11. (Courtesy of Ars Technica) I wonder if something like this will happen in Canada or Quebec lol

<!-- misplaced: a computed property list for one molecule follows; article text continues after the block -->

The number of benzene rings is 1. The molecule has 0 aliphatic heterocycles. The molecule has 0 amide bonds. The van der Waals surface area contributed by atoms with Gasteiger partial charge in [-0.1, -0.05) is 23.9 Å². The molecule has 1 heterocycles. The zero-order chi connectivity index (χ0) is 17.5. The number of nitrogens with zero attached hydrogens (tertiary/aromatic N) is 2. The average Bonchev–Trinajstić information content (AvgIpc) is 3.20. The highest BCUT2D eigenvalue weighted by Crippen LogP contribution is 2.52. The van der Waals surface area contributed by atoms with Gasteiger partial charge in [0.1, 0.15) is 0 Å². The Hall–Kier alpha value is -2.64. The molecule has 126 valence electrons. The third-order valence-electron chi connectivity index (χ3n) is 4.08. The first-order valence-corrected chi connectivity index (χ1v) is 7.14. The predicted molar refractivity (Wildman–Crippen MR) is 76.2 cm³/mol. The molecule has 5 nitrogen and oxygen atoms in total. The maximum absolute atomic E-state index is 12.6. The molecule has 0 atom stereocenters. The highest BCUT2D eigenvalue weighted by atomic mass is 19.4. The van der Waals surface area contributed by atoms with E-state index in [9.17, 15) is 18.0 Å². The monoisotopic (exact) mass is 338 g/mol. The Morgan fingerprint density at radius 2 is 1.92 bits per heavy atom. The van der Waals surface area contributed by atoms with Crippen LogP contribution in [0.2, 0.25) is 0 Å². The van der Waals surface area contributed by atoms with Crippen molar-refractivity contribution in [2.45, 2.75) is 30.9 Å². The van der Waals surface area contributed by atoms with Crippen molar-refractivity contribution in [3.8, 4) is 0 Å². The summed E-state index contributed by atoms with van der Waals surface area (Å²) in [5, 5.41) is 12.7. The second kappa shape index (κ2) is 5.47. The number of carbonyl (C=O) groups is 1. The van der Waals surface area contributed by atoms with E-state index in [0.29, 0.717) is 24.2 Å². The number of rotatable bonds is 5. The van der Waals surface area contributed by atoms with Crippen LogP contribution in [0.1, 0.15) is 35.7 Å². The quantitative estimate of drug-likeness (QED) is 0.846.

12. Quebec Tories swapped ad expenses, Elections Canada alleges TIM NAUMETZ The Canadian Press July 22, 2008 at 9:26 AM EDT OTTAWA — The Conservative Party shifted thousands of dollars in advertising expenses from two of its top Quebec candidates to other Quebec candidates who had more spending room in their 2006 federal election campaigns, the lawyer for Elections Canada has suggested. A former financial officer for the party confirmed last month in a court examination that expenses incurred by Public Works Minister Christian Paradis and former foreign affairs minister Maxime Bernier were assigned to other candidates. But former chief financial officer Ann O'Grady said the expenses were “prorated” to the other candidates because the firm that placed the television and radio ads billed Mr. Paradis and Mr. Bernier for higher amounts than their campaign agents originally committed. Elections Canada lawyer Barbara McIsaac probed Ms. O'Grady over records involving an eventual claim for $20,000 in radio and TV advertising by Mr. Paradis and $5,000 in advertising claimed by Mr. Bernier. The financial statements and invoices – filed in a Federal Court case concerning $1.3-million in questionable Conservative ad expenses – also showed that Mr. Bernier and Mr. Paradis paid a fraction of the ad production costs compared with other Tory candidates. Mr. Bernier and Mr. Paradis are among 67 Conservative candidates whose advertising expenditures are under investigation by the federal elections commissioner. Agents for some of the candidates took Chief Electoral Officer Marc Mayrand to Federal Court after he refused last year to reimburse the expenditures on grounds that they did not qualify as local candidate expenses. The Commons ethics committee is also conducting an inquiry into the bookkeeping, which Elections Canada alleges allowed the Conservative party to exceed its national campaign spending limit by more than $1-million. The Canada Elections Act prohibits candidates from absorbing or sharing the election expenses of other candidates. NDP MP Pat Martin, a member of the ethics committee, said if the party did shift expenses from Mr. Bernier and Mr. Paradis to other candidates it would add an entirely new dimension to the controversy. “I can't get (fellow NDP MP) Judy Wasylycia-Leis to put $5,000 of my expenses into her expenses,” Mr. Martin said. “That's absolutely not allowed.” In a sworn cross-examination last month, the transcript of which was subsequently entered in the Federal Court file, Ms. McIsaac pressed Ms. O'Grady about advertising and ad production costs that were transferred from Mr. Bernier and Mr. Paradis to other candidates. Ms. McIsaac challenged Ms. O'Grady's explanations that the expenditures were reassigned because the candidates had been mistakenly invoiced for more than the amounts their official agents originally committed for the campaign. “I'm going to suggest to you that Mr. Bernier was less than $2,590 from his spending limit and that he couldn't afford to put the additional amount into his return,” Ms. McIsaac said to Ms. O'Grady. “That would be total supposition,” Ms. O'Grady responded. “Who knows what else would have been going on at the time? I can't comment on how Mr. Bernier ran his campaign.” In the case of Mr. Paradis, Ms. O'Grady conceded that the candidate had originally committed his campaign to a media buy totalling $30,000, was eventually invoiced $29,766 and subsequently received a “credit note” of $10,000 that was reallocated to another candidate, Marc Nadeau. “Now, again, the reason for this was that Mr. Paradis had reached his limit with respect to spending as well, is that correct?” Ms. McIsaac asked. “He had to allocate some of his money to Mr. Nadeau, did he not, because he was close to his limit?” “I would not know that,” replied Ms. O'Grady, who replaced former Tory chief financial agent Susan Kehoe several months after the election. Ms. McIsaac also questioned Ms. O'Grady over the fact that Mr. Bernier paid no production costs for his share of the advertising. Mr. Paradis paid only $233.93 for his share, even though Ms. McIsaac said other candidates paid $4,500 each for production costs.